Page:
Police divers are due to begin investigating five “areas of interest” in the search for a North Lanarkshire girl who disappeared 60 years ago.
An operation began last week to scan a section of the Monkland Canal in an effort to locate the remains of 11-year-old Moira Anderson.
She left her grandmother’s house in Coatbridge on 23 February 1957 to go to the shops but never returned.
Convicted paedophile Alexander Gartshore is suspected of her murder.
The first phase of the operation focused on a 170m (185 yards) stretch of canal at Carnbroe. Although it is 3.5m (11.5ft) deep, around 2m (6.5ft) of that is silt.
The team were joined by leading experts including soil forensic expert Prof Lorna Dawson and forensic anthropologist Prof Sue Black.
The search involved the use of ground-penetrating radar, sonar scanning and magnetometry, which identifies magnetic anomalies within the water and silt layer of the canal.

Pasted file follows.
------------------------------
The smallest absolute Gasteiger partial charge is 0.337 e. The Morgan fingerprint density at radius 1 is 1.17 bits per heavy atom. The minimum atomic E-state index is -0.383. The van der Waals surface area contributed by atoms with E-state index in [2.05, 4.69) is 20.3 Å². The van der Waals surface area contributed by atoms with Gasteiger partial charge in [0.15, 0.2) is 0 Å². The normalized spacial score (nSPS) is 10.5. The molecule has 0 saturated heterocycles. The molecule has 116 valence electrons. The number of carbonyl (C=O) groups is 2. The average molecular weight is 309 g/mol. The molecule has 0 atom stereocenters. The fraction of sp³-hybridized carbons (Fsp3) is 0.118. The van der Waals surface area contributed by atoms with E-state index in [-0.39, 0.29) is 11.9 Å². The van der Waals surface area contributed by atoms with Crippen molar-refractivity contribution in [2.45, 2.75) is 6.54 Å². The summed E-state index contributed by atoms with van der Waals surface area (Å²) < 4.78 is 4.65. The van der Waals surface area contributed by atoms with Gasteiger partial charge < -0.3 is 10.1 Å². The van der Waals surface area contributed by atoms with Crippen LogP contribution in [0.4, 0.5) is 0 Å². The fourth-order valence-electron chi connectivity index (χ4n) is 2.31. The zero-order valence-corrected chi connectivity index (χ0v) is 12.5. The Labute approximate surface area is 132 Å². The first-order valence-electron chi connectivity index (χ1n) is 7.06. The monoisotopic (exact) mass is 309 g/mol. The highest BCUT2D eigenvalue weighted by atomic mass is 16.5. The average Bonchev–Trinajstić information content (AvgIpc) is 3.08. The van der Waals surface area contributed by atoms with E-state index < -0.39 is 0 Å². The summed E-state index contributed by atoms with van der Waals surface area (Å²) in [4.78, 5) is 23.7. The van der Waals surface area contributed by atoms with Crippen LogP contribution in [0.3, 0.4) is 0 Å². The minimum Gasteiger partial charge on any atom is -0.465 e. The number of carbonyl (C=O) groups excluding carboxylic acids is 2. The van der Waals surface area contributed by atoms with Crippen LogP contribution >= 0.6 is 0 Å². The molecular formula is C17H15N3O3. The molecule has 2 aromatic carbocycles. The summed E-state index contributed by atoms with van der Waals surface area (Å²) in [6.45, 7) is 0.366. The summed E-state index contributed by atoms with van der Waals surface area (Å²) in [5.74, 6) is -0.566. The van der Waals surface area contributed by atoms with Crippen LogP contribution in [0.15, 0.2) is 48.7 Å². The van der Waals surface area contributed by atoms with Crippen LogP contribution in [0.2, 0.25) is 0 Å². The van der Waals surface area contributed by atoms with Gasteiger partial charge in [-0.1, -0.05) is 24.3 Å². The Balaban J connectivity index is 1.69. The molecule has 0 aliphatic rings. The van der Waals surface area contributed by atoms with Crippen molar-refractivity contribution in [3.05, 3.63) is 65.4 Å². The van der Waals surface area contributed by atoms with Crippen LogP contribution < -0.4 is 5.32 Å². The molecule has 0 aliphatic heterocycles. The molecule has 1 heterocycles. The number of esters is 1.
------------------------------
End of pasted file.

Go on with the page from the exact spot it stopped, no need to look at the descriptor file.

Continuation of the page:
Police Scotland said the techniques resulted in the identification of “five distinct areas of anomalies”.
Divers from its marine unit will begin a more detailed investigation of those areas later, identifying and removing any relevant items.
Bus driver and convicted paedophile Alexander Gartshore, who died in 2006, is suspected of murdering Moira and disposing of her body.
When she left her grandmother’s house during a heavy snowstorm, she boarded a Baxter’s bus that was driven by Gartshore.
Later that year, he was jailed for raping a 17-year-old babysitter.
In 1999, convicted child abuser James Gallogley named his former friend Gartshore as Moira’s murderer.
Gartshore’s own daughter Sandra Brown was convinced he was the killer and campaigned to have him charged.
In 2014, prosecutors announced that Gartshore would have faced prosecution for the schoolgirl’s murder if he were still alive.
A previous search has focused on the theory that he may have buried her body in Monkland Cemetery, in the family plot of an acquaintance, but an excavation in 2013 found nothing.
The latest searches were prompted by a sighting, reported in 1957 but not followed up, of a man carrying a large heavy sack towards the canal.
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